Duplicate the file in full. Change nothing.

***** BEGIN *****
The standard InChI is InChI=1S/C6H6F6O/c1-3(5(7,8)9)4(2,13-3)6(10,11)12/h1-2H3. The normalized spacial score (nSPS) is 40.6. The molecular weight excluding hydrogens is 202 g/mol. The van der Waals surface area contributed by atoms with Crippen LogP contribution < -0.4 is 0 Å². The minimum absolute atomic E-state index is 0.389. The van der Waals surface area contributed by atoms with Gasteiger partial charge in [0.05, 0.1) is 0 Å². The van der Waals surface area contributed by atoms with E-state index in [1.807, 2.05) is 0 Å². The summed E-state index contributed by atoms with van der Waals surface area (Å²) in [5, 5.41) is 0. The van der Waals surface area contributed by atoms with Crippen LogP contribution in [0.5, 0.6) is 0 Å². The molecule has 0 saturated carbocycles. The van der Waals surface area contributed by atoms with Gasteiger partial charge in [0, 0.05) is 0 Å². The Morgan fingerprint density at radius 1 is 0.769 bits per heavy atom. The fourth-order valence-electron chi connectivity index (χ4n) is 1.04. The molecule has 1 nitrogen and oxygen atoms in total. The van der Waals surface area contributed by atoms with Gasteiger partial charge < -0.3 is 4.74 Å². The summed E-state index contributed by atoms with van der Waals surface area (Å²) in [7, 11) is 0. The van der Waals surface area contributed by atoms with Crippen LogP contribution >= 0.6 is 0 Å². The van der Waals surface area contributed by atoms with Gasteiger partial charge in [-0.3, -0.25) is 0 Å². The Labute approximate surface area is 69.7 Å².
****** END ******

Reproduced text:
The standard InChI is InChI=1S/C6H6F6O/c1-3(5(7,8)9)4(2,13-3)6(10,11)12/h1-2H3. The normalized spacial score (nSPS) is 40.6. The molecular weight excluding hydrogens is 202 g/mol. The van der Waals surface area contributed by atoms with Crippen LogP contribution < -0.4 is 0 Å². The minimum absolute atomic E-state index is 0.389. The van der Waals surface area contributed by atoms with Gasteiger partial charge in [0.05, 0.1) is 0 Å². The van der Waals surface area contributed by atoms with E-state index in [1.807, 2.05) is 0 Å². The summed E-state index contributed by atoms with van der Waals surface area (Å²) in [5, 5.41) is 0. The van der Waals surface area contributed by atoms with Crippen LogP contribution in [0.5, 0.6) is 0 Å². The molecule has 0 saturated carbocycles. The van der Waals surface area contributed by atoms with Gasteiger partial charge in [0, 0.05) is 0 Å². The Morgan fingerprint density at radius 1 is 0.769 bits per heavy atom. The fourth-order valence-electron chi connectivity index (χ4n) is 1.04. The molecule has 1 nitrogen and oxygen atoms in total. The van der Waals surface area contributed by atoms with Gasteiger partial charge < -0.3 is 4.74 Å². The summed E-state index contributed by atoms with van der Waals surface area (Å²) in [7, 11) is 0. The van der Waals surface area contributed by atoms with Crippen LogP contribution >= 0.6 is 0 Å². The van der Waals surface area contributed by atoms with Gasteiger partial charge in [-0.3, -0.25) is 0 Å². The Labute approximate surface area is 69.7 Å².